Friday, April 18, 2014

Soul Survivors

It's been absolute hell here on Fanning Island where we're still shooting Celebrity Survivor. Not only is there next to nothing to eat (I finally lost that five pounds that's been bothering me for the last year or so), but the weather has also deteriorated beyond belief. Day after day of tropical rainstorm which has turned our little village of tiki huts into a mud wallow. We did have some fun when Belle Poitrine and Ginger Grant got into an argument over a particularly fine conch that washed up on the beach. The impromptu mud wrestling match caused quite a commotion and was, fortunately, captured on film so it should be quite the highlight of the series.

The continued rain, has, of course, kept me from using my solar powered laptop and DVD player so I have not been able to check in with you, my darling fans, quite as regularly as I would wish. We finally got a few hours of sun this afternoon so I dragged myself out of the hut, washed my hair with one of the bottles of 'Lesterene' brand pineapple, apricot and goose liver shampoo I had managed to secrete in the folds of my robe, before finishing off the rest of the bottle as a mid morning snack. Spread on dried coconut rind, it makes quite the canapé. I shall inform my caterer when I return. Later today, we have another challenge coming up. We're supposed to work together as a team to create a functional hair and nail salon using only found objects. I've already made a quite nice manicure board out of coral and bamboo.

While waiting for that contest to start, I took advantage of the sun to fire up the lap top and put on a film. As I'm barely hanging on to the ragged edge of survival, I decided to watch a film that might teach me a thing or two about surviving. I was quite pleased to find the movie, Soul Survivors in my to view pile and popped it into the machine hoping to learn a thing or two. I was disappointed as there was a dearth of tropics in the film, which seemed to be taking place at one of the smaller colleges in upstate New York.

Soul Survivors is a film from 2001 starring a blond airhead named Melissa Sagemiller as the eighteen year-old Cassie. Cassie is heading off to college, accompanied by her angelic boyfriend, Sean (Casey Affleck), her ex-boyfriend, Matt (Wes Bentley) and her best girlfriend, Annabel (Eliza Dushku). After a dreary scene of advice from her parents, which plays like a bad updating of Polonius and Laertes, off goes the quartet, preparing to enter life as young adults, bickering with various psychosexual tensions which are supposed to be profound, but aren't. In order to celebrate, our lead players decide to spend the night at some sort of Goth rave where a lot of tattooed extras are gyrating in an abandoned church.

At the party, Cassie starts to feel that weird people in masks are stalking her, and Annabel starts to release her inner bad girl with the androgynous Raven (Angela Featherstone). There's some fighting and the now embittered and possibly drunk foursome head home, pursued by the strange guys. There is a car accident, one of them is killed (but just who is dead is a little unclear, as the corpse keeps turning up and having conversations with the others.) Cassie then seems to enter some sort of alternate reality during which she keeps running into the baddies, flashes back to the emergency room after the accident, ends up communing with a dead priest (Luke Wilson) and there's various arty shots of gore and some minimal discreet nudity.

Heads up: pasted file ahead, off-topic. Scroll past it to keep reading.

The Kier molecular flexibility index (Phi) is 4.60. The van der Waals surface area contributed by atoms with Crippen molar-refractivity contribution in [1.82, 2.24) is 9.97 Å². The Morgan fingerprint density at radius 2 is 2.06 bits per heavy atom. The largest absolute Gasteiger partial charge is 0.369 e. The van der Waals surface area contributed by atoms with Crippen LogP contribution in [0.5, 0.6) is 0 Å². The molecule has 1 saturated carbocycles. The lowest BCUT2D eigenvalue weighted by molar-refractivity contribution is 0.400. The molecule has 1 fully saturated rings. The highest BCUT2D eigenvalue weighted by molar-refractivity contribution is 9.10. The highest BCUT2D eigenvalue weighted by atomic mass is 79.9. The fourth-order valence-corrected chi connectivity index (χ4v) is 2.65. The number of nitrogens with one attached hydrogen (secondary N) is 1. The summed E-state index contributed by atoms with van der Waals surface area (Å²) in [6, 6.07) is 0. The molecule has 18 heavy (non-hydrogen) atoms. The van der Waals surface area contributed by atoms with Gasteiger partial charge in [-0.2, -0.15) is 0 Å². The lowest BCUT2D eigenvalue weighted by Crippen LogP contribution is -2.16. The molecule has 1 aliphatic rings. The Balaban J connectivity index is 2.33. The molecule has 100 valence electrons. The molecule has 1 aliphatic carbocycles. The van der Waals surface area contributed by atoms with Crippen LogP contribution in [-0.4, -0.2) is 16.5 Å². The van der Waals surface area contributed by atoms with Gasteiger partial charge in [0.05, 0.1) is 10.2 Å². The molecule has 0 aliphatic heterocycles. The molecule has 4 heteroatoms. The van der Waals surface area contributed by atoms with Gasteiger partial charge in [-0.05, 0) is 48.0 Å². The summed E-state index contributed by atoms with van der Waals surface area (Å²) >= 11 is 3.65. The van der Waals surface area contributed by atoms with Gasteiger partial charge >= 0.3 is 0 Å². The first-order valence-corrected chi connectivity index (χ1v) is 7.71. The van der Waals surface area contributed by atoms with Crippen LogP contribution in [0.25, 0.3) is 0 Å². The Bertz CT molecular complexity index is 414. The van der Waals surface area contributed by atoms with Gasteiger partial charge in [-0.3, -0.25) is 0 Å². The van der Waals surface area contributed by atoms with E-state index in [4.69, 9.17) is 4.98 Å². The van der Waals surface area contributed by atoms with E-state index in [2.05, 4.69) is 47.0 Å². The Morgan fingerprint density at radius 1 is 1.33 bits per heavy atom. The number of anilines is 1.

By the end of the film, I was completely confused as to who was alive, who was dead, and just what the hell was going on. I think the film was supposed to be a teen variation on The Sixth Sense where the boundaries between life and death are somewhat blurred, but that film had a narrative logic that this one completely lacks. Some of that may be due to editing. This film runs less than ninety minutes. There may be twenty minutes on a cutting room floor somewhere which might tie it all together, but somehow I doubt it.

The lead players are all competent actors, some of whom (Eliza Dushku, Luke Wilson, Wes Bentley, Casey Affleck) have done excellent work in the past in other projects. Why they would sign for this piece of tripe is unclear, unless the script they signed for and the script that was filmed are two different animals. Writer/director Scott Carpenter has a decent visual eye (a lot of the shots of the college campus in the fall are absolutely lovely) but no ability to construct character or realistic situation. His delicate compositions of weathered stone buildings and orange leaved maple trees keep being blocked by stupid people saying and doing stupid things. In the lead, Melissa Sagemiller runs around looking confused for an hour and a half. I can't blame her; with this script, I'd look confused too. The supporting players aren't given enough to do. Eliza Dushku comes across best with her bad girl but it's a part she's played a number of times before. I kind of liked Luke Wilson's priest, but I wasn't at all sure what he was doing in the film. Wes Bentley, who seems to be on a career trajectory from young leading man to complete obscurity, looks great, especially without clothes, but seems to be doing another riff on his Ricky Fitts from American Beauty.

This is a film to watch with the sound on sotto voce when you're doing something much more vital, like alphabetizing your spice rack. It will, hopefully, quickly fade from the resumes of its young stars.

Plastic mask. Emergency room mayhem. Church flash pots. Exam bloody nose. Bloody shower drain. Gratuitous apartment painting three way. Molesting priest. Library sex. Gratuitous androgyne.

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